Effective March 31, 2024, Michigan’s Elliot-Larsen Civil Rights Act’s definition of sex, as a protected class, will be amended to include protections against discrimination based on pregnancy termination. Specifically, employers will be prohibited from discriminating in the workplace (hiring, firing, benefits, etc.) based on an individual’s sex, which will include pregnancy, childbirth, the termination of a pregnancy, or a related medical condition.
Previously, the law defined sex as including, pregnancy, childbirth, or a medical condition related to pregnancy or childbirth that did not include nontherapeutic abortion (pregnancy termination not intended to save the life of the mother).
As of June 15, 2023, the state’s employment discrimination law, which applies to employers of all sizes, defines race to include protective traits historically associated with race, including but not limited to hair texture and protective hairstyles. Examples of protective hairstyles include braids, twists, and locks.
Notably, because the law will now define race to include any trait historically associated with race, it could have broader applications, such as protections for dialect and styles of dress.
Michigan’s Elliot-Larsen Civil Rights Act (ELCRA) protections against discrimination was expanded March 16, 2023, to prohibit employment discrimination—by an employer with one or more employees—based on an individual’s sexual orientation and gender identity or expression. Of note, the state’s Civil Rights Commission already interpreted the ELCRA to include these classes, the signed legislation codifies (turns into law) their interpretation.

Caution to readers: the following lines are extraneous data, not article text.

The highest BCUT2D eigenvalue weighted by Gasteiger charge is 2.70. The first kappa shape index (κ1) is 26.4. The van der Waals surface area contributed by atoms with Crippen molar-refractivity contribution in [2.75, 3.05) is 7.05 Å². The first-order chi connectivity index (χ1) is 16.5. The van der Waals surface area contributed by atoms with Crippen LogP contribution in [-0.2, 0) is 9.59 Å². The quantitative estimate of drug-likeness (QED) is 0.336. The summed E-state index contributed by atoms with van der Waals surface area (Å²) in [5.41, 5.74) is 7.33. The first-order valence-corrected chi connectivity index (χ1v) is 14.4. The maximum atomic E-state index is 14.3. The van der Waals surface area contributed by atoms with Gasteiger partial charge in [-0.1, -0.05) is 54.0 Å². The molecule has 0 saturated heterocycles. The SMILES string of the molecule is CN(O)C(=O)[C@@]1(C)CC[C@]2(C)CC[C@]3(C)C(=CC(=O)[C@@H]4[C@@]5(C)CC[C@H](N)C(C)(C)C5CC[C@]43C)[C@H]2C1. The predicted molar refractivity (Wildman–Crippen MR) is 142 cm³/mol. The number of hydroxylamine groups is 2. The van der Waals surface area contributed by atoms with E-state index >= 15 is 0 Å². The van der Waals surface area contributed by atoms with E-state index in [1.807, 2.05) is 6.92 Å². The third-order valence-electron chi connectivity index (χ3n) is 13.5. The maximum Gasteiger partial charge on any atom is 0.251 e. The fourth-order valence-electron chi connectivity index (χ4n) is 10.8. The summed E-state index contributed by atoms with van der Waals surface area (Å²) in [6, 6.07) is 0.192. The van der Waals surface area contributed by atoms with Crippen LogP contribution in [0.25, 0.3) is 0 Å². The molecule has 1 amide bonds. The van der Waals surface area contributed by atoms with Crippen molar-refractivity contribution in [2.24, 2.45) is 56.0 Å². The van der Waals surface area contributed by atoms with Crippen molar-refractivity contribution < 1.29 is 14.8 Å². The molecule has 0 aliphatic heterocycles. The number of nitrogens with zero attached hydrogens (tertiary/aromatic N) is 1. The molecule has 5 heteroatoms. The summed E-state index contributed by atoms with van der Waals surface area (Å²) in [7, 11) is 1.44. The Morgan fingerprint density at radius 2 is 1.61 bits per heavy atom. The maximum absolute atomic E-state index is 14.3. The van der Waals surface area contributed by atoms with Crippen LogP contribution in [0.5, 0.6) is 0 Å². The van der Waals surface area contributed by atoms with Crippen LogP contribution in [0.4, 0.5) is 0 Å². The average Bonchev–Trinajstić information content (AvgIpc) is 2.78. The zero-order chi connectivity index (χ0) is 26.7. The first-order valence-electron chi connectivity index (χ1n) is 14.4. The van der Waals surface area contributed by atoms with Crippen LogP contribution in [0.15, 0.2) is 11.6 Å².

Under the amended act, these protected classes are defined as:
- Gender identity or expression is having or being perceived as having a gender-related self-identity or expression whether or not it’s associated with an individual’s assigned sex at birth; and
- Sexual orientation is having an orientation for heterosexuality, homosexuality, or bisexuality, or having a history of such an orientation or being identified with such an orientation.
Once effective, the ELCRA prohibits employers from discriminating against an individual because of their religion, race, color, national origin, age, sex, sexual orientation, gender identity or expression, height, weight, or marital status. Importantly, these protections apply to any part of employment, including hiring, pay, and its terms and conditions. For instance, employers cannot ask an applicant about, or require that they disclose on an application, their religion, race, color, national origin, age, sex, sexual orientation, gender identity or expression, height, weight, or marital status.
The Michigan Court of Appeals reversed a lower court’s ruling that would have raised the state minimum wage and expanded the paid sick leave law in February 2023. The decision, which took effect immediately, prevents the minimum wage from increasing and keeps current wage and sick leave benefit requirements intact.
The Court of Appeals ruled that the 2018 amendments the state legislature made to the citizen initiatives for increased minimum wage and paid sick leave was constitutional and that the legislature did have the authority to adopt a pair of petition initiatives and amend their respective policies, instead of having the initiatives go to the ballot in November 2018.